Figure 1

Fig. 1. Scheme of cultivation of Arabidopsis plants during experiments on the influence of the intensity of the illumination on the expression of CA genes under different photoperiod conditions. Conditions of “short” day (indicated by light gray): 8 h day/16 h night; conditions of “long” day (indicated in dark gray): 16 h day/8 h night. LL (low light), light intensity 80 µmol PAR quanta·m−2·s−1; HL (high light), light intensity 400 µmol PAR quanta·m−2·s−1.

Measurement of fluorescence characteristics of chlorophyll (Chl) a in leaves. Prior to measurements, the plants were kept in the dark for 30 min; fluorescence was measured with a Walz Mini-PAM fluorometer (Germany). The effective quantum yield of PSII under illumination:

Y = (Fm′ – Fs)/Fm′,

and the coefficient of nonphotochemical quenching of Chl a fluorescence:

qN = (Fm – Fm′)/(Fm – F0′),

were measured; Fm – the maximum yield of Chl a fluorescence in the dark-adapted leaves in response to a flash of saturating light, Fs – the fluorescence yield under actinic light, Fm′ – the maximum value of the fluorescence yield in response to a flash of saturating light during actinic light illumination, and F0′ – the minimum level of fluorescence after illumination. Relaxation of nonphotochemical quenching of Chl a fluorescence from the moment of switching off the light to the third minute in the dark (qN3) was calculated as:

qN3 = (Fm3 – Fm′)/(Fm – F0′),

and relaxation to the 15th min of darkness as:

qI = (Fm – Fm15)/(Fm – F0′);

Fm3 and Fm15 – the fluorescence yield values in response to saturation light flashes delivered 3 and 15 min after the light was turned off, respectively. The photosynthetic active radiation (PAR) was measured with an LI-190SA Quantum Sensor, which is sensitive in the 400-700 nm wavelength range.

Measurement of protein content of light-harvesting complex of PSII. Isolation of thylakoids and determination of the chlorophyll content in them were carried out as described in Ignatova et al. [17]. Electrophoresis under denaturing conditions was carried out using the Shagger and Von Yago method [18] in a Protean II xi Cell (Bio-Rad, USA). Protein bands were visualized with Coomassie dye. The position of proteins Lhcb3 and Lhcb6 was determined in the gel after electrophoresis under denaturing conditions [19]. Western blotting with antibodies to Lhcb1 and Lhcb2 was carried out on nitrocellulose membranes by the method of Onda et al. [20]. Densitometric analysis of protein bands was performed using the gel-documenting system “Gel Doc System” (Bio-Rad) and Gel-Pro Analyzer 3.1 software.

Conventional PCR. RNA was isolated using the Aurum total RNA Mini Kit (Bio-Rad) from leaves previously frozen in liquid nitrogen. Reverse transcription was performed using the iScript Reverse Transcription Supermix reagent kit (Bio-Rad). The resulting cDNAs and specific primers to the CA genes (Table 1), designed in such a way that at least one primer from the pair is complementary to the terminal sequences of the two exons, were used in PCR, followed by electrophoresis in 1% agarose gel with 89 mM Tris borate buffer in the presence of 20 mM EDTA and ethidium bromide as an intercalating agent. The 2-Log DNA Ladder 100-3000 bp (New England Biolabs, USA) was used as size markers.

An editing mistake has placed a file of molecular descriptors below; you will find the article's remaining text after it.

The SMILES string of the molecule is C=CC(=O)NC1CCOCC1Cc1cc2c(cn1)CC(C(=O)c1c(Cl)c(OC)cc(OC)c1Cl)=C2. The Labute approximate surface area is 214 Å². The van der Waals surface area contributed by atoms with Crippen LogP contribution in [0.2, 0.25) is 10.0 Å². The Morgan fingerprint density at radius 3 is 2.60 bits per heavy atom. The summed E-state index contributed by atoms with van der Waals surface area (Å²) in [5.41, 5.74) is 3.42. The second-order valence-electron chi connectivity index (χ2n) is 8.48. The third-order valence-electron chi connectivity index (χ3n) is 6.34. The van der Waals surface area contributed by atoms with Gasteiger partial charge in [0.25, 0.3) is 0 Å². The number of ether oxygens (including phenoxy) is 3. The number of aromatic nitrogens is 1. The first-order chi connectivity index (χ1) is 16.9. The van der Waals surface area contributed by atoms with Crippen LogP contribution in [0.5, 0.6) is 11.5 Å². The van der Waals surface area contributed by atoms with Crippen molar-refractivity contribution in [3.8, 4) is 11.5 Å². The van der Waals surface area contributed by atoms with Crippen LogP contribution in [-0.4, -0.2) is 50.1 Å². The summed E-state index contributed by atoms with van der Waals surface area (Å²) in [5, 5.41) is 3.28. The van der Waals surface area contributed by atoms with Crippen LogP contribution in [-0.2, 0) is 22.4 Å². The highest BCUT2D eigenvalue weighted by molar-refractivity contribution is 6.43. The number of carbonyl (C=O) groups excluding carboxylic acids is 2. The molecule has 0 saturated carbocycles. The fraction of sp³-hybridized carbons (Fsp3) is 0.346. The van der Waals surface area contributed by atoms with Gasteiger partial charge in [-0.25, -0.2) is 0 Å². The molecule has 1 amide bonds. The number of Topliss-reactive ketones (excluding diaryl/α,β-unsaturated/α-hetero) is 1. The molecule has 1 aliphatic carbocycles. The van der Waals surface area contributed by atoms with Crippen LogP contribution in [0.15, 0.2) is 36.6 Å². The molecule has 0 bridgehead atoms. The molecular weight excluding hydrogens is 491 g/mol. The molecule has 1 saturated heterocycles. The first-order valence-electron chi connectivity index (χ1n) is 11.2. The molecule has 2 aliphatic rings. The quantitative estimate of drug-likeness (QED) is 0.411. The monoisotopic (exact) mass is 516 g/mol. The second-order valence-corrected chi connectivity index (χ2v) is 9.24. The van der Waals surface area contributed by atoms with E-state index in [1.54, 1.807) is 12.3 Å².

Table 1. Primers used for quantitative and conventional polymerase chain reaction. F is the “forward” and R is the “reverse” primer

Quantitative PCR. Quantitative PCR (qPCR) was carried out using an iQ5 Bio-Rad instrument with Evrogen reagents (Russia) in three biological and two statistical samples using leaves from three individual plants. The data were normalized to the actin 7 gene At5g09810 and calculated as 2−ΔCT.


Characteristics of plants. Arabidopsis is a shade tolerant plant, thus the optimal light intensity for it is about 150 µmol PAR quanta·m−2·s−1 [21]; therefore, we designated the light intensities of 80 and 400 µmol PAR quanta·m−2·s−1 as LL and HL, respectively (see “Materials and Methods”). It is known that, when adapting to high light, the size of the light-harvesting complex of PSII decreases due to a decrease in the amounts of Lhcb1, Lhcb2, Lhcb3, and Lhcb6 proteins [22]. The data in Table 2 show that during 14 days in the plants of the “short” day, and during 5 days in the plants of the “long” day, there was a marked decrease in the content of these proteins in the leaves, which indicated the adequacy of the selected periods of adaptation of the photosynthetic apparatus to HL in various photoperiod conditions.